Proclamation 2990—Columbus Day, 1952
By the President of the United States of America
Whereas Christopher Columbus, after sailing many weeks on a vast and unknown sea, found a western continent and a new world on October 12, 1492; and
Whereas the daring and resolution of this man of destiny have encouraged in every generation the perseverance of those who seek the truth beyond the horizon; and
Whereas the Congress of the United States, mindful of the rich heritage left us by Christopher Columbus, provided, by a resolution approved on April 30, 1934 (48 Stat. 657), that the anniversary of his epochal discovery should be commemorated each year:
Now, Therefore, I, Harry S. Truman, President of the United States of America, do hereby designate Sunday, October 12, 1952, as Columbus Day, and I invite the people of the United States to observe the day with appropriate ceremonies in their homes, their schools, and their churches, or in other suitable places. I direct the officials of the Government to arrange for the display of the flag of the United States on all public buildings on October 12 in honor of the man whose discovery gave democracy a new birthplace.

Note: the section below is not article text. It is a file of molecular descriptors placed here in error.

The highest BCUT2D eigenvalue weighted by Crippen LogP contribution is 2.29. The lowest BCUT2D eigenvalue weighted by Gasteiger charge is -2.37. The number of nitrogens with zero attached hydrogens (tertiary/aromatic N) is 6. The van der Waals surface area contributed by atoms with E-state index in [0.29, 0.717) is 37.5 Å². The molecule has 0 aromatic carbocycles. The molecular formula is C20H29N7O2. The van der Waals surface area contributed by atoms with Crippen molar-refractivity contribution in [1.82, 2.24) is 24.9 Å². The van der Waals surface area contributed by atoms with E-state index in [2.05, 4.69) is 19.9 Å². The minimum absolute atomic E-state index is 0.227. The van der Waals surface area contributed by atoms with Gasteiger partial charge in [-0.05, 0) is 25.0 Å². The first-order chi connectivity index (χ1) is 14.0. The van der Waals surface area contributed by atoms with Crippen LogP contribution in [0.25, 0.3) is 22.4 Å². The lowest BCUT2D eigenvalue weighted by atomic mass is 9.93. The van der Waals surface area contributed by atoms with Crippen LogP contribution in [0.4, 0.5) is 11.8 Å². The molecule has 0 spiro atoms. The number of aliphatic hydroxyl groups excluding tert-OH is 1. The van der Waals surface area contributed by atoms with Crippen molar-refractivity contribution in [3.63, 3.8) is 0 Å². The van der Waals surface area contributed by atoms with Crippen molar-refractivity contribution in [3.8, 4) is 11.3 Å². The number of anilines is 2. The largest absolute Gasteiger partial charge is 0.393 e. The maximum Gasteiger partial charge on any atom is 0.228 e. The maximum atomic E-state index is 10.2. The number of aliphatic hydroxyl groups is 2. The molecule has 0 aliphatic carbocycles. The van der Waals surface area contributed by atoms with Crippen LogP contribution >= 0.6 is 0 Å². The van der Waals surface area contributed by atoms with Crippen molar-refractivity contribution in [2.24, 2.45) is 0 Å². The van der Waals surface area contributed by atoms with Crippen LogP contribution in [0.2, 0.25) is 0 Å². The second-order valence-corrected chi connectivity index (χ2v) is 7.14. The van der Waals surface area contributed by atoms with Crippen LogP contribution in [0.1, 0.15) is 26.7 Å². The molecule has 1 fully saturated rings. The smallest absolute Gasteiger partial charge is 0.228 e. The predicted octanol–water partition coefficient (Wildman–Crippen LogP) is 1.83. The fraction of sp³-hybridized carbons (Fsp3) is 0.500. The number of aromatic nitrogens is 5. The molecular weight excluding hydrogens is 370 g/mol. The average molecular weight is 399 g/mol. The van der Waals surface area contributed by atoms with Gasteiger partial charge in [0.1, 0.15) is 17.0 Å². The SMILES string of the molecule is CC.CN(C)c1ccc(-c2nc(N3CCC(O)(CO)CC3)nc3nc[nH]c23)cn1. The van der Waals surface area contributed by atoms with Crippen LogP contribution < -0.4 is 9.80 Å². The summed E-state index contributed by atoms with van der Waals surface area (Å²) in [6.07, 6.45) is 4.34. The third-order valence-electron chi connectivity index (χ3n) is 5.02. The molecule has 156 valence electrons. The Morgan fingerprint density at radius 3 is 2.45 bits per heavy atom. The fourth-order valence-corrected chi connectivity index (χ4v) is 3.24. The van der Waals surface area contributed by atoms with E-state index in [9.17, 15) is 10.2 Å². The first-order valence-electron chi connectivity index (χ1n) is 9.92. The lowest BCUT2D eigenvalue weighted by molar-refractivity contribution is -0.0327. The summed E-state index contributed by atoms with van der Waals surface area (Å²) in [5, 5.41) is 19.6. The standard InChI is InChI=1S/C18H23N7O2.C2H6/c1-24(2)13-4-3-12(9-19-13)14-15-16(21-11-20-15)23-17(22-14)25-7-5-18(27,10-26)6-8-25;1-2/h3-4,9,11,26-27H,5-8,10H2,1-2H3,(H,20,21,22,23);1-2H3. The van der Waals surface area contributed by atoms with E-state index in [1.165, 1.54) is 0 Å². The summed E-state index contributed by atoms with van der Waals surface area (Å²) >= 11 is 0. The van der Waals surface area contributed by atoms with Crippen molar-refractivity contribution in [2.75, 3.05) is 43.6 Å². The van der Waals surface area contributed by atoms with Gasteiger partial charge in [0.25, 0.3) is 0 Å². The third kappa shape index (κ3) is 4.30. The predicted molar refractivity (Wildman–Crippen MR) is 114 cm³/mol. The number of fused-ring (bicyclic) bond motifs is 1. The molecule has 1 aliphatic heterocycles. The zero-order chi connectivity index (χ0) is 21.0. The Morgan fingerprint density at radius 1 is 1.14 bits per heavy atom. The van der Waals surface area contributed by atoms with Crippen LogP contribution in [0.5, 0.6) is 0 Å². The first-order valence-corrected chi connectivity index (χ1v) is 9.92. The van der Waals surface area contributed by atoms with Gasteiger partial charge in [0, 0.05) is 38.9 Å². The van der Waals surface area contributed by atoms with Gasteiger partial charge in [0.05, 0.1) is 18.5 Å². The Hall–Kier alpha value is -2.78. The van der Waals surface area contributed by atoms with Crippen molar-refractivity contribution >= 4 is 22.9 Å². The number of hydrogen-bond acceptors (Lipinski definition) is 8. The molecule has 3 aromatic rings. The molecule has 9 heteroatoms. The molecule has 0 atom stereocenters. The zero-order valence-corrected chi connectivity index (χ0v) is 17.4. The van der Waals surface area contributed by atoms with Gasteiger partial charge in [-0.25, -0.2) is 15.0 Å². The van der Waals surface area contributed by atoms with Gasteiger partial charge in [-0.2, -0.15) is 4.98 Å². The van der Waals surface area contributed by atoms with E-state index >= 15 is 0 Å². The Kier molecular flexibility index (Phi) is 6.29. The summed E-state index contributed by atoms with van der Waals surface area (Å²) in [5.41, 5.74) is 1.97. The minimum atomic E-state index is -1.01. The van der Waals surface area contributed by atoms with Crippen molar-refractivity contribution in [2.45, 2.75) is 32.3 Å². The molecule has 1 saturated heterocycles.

In Witness Whereof, I have hereunto set my hand and caused the Seal of the United States of America to be affixed.
Done at the City of Washington this 25th day of September in the year of our Lord nineteen hundred and fifty-two, and of the Independence of the United States of America the one hundred and seventy-seventh.
HARRY S. TRUMAN
By the President:
Secretary of State.
Harry S Truman, Proclamation 2990—Columbus Day, 1952 Online by Gerhard Peters and John T. Woolley, The American Presidency Project https://www.presidency.ucsb.edu/node/287499